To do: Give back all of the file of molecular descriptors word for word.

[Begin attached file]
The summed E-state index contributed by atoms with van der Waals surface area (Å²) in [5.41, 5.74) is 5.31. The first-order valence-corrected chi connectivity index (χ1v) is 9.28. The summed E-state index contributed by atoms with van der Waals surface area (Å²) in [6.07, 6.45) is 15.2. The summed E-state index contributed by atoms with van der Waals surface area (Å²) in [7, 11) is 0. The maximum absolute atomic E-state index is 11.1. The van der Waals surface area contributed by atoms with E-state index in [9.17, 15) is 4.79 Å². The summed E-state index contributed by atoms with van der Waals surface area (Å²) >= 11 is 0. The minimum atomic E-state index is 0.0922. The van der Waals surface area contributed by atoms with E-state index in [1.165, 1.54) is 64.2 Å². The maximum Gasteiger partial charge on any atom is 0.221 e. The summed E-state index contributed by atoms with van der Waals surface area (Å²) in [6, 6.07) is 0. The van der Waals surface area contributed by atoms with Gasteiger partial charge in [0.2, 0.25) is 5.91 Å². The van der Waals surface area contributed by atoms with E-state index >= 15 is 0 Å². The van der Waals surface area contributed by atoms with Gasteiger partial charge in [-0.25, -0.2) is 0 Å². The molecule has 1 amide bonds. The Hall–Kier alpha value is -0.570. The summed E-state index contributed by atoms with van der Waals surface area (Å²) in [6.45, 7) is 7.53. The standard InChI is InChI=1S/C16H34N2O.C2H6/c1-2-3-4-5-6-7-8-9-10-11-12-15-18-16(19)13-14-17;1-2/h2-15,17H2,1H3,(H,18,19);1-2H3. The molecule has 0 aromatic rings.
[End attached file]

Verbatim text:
The summed E-state index contributed by atoms with van der Waals surface area (Å²) in [5.41, 5.74) is 5.31. The first-order valence-corrected chi connectivity index (χ1v) is 9.28. The summed E-state index contributed by atoms with van der Waals surface area (Å²) in [6.07, 6.45) is 15.2. The summed E-state index contributed by atoms with van der Waals surface area (Å²) in [7, 11) is 0. The maximum absolute atomic E-state index is 11.1. The van der Waals surface area contributed by atoms with E-state index in [9.17, 15) is 4.79 Å². The summed E-state index contributed by atoms with van der Waals surface area (Å²) >= 11 is 0. The minimum atomic E-state index is 0.0922. The van der Waals surface area contributed by atoms with E-state index in [1.165, 1.54) is 64.2 Å². The maximum Gasteiger partial charge on any atom is 0.221 e. The summed E-state index contributed by atoms with van der Waals surface area (Å²) in [6, 6.07) is 0. The van der Waals surface area contributed by atoms with Gasteiger partial charge in [0.2, 0.25) is 5.91 Å². The van der Waals surface area contributed by atoms with E-state index >= 15 is 0 Å². The van der Waals surface area contributed by atoms with Gasteiger partial charge in [-0.25, -0.2) is 0 Å². The molecule has 1 amide bonds. The Hall–Kier alpha value is -0.570. The summed E-state index contributed by atoms with van der Waals surface area (Å²) in [6.45, 7) is 7.53. The standard InChI is InChI=1S/C16H34N2O.C2H6/c1-2-3-4-5-6-7-8-9-10-11-12-15-18-16(19)13-14-17;1-2/h2-15,17H2,1H3,(H,18,19);1-2H3. The molecule has 0 aromatic rings.